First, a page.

PLATINUM2024

Birds Connect Seattle

Seattle, WA   |  birdsconnectsea.org

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Mission

Birds Connect Seattle advocates and organizes for cities where people and birds thrive.

Ruling year info

1978

Executive Director

Ms. Claire Catania

Main address

8050 35th Ave NE

Seattle, WA 98115 USA

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Formerly known as

Seattle Audubon Society

Seattle Audubon

EIN

91-6009716

NTEE code info

Natural Resource Conservation and Protection (C30)

Wildlife Preservation/Protection (D30)

IRS filing requirement

This organization is required to file an IRS Form 990 or 990-EZ.

Sign in or create an account to view Form(s) 990 for 2023, 2022 and 2022.
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Communication

Blog

Programs and results

What we aim to solve

SOURCE: Self-reported by organization

Bird populations and species diversity are declining across North America and in the Seattle area as a result of climate change and urban hazards. Seattle Audubon understands the deep connection between the health of both birds and people in our city. We envision our local cities integrating and valuing nature, minimizing threats to birds, and protecting habitat.

Our programs

SOURCE: Self-reported by organization

What are the organization's current programs, how do they measure success, and who do the programs serve?

Environmental Education

Birds Connect Seattle education programs aim to expand people's understanding of birds, ecology, conservation, and joy for birdwatching.

PROGRAMS FOR YOUTH:
-summer Nature Camp
-Young Birders teen program
-Fledglings and Friends preschool story and activity time
-Youth Membership with a youth-centered newsletter
-Educator Resources including downloadable activities and curriculum, classroom visits and presentations, and education kits available for rental for elementary through high school ages

PROGRAMS FOR ADULTS:
-Neighborhood Bird Outings and Field Trips to get outside and birdwatch for enjoyment and learning
-Classes taught online and in-person on specific bird topics
-Bird University class series designed for advanced birders structured around Washington's ecoregions
-BirdWeb.org is an online tool with information, facts, and resources about Washington birds
-Speaker Series highlighting presenters from diverse backgrounds and lived experiences

Population(s) Served
Children and youth

Urban environments pose unique challenges for birds including altered access to resources, increased collisions with buildings, reduced habitat quality and connectivity, pollution, and domestic cats. Birds Connect Seattles Urban envisions Seattle as a place where both people and birds thrive.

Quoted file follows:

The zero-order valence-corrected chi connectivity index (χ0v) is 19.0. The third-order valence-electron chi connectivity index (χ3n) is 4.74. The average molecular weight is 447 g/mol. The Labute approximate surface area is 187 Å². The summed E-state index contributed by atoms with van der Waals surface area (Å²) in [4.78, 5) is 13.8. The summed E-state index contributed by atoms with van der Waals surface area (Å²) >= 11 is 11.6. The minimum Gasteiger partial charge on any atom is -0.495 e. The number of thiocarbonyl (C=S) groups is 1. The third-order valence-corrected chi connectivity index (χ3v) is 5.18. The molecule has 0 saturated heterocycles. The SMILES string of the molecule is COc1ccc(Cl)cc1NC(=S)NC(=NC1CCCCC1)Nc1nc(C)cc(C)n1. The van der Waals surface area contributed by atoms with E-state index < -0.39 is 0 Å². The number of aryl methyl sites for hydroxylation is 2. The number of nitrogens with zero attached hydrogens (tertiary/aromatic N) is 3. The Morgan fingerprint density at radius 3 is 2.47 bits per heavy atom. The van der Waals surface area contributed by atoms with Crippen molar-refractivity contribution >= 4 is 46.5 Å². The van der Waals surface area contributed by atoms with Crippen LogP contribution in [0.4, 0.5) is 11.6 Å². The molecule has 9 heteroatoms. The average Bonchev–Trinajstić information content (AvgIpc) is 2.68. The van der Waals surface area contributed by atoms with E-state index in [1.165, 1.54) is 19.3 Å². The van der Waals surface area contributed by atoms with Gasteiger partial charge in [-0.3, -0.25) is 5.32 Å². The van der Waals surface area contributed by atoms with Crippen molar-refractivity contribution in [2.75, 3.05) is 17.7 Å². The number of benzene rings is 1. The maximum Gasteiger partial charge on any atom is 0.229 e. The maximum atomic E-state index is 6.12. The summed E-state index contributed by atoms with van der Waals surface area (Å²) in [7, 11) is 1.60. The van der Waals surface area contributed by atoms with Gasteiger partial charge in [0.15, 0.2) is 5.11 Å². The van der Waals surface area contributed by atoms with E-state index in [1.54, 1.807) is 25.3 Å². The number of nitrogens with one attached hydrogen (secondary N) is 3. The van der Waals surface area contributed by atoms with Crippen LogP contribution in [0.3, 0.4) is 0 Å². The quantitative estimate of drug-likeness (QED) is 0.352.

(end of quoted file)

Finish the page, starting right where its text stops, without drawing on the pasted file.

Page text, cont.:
Our urban conservation work includes:
-advocating for bird-safe building policies,
-reducing anticoagulant rodenticide (rat poison) use,
-maintaining and expanding the quality and connectivity of our city's tree canopy and other valuable habitat and green spaces,
-keeping cats indoors
-and providing opportunities for our community to make their voice hear to local law and policy makers through participating in conservation and environmental justice advocacy.

Population(s) Served
Adults

NEIGHBORHOOD BIRD PROJECT monitors bird species diversity in urban wildlife habitats throughout the Seattle area, and empowers community members to become advocates for wildlife habitat conservation.

SEATTLE BIRD COLLISION MONITORING aims to better understand and prevent bird window collisions in the Seattle by monitoring commercial and residential buildings for evidence of collisions.

DBIRD.ORG is an online tool that allows anyone to report a dead or injured bird. This data helps us track human-related causes of bird mortality and injury.

CHRISTMAS BIRD COUNT is coordinated locally by Birds Connect Seattle to monitor winter bird populations across the United States.

CLIMATE WATCH explores how North American birds are responding to climate change.

Population(s) Served
Adults

The Birds Connect Seattle Nature Shop is your complete source for bird- and nature-related merchandise, providing essential funding through its profits for the activities and programs of Birds Connect Seattle. Our expert staff and volunteers can assist customers to prepare for:
- a birdwatching adventure, including loaner binoculars and field guides,
- backyard bird feeding with advice on seed, feeder placement, and feeder selection,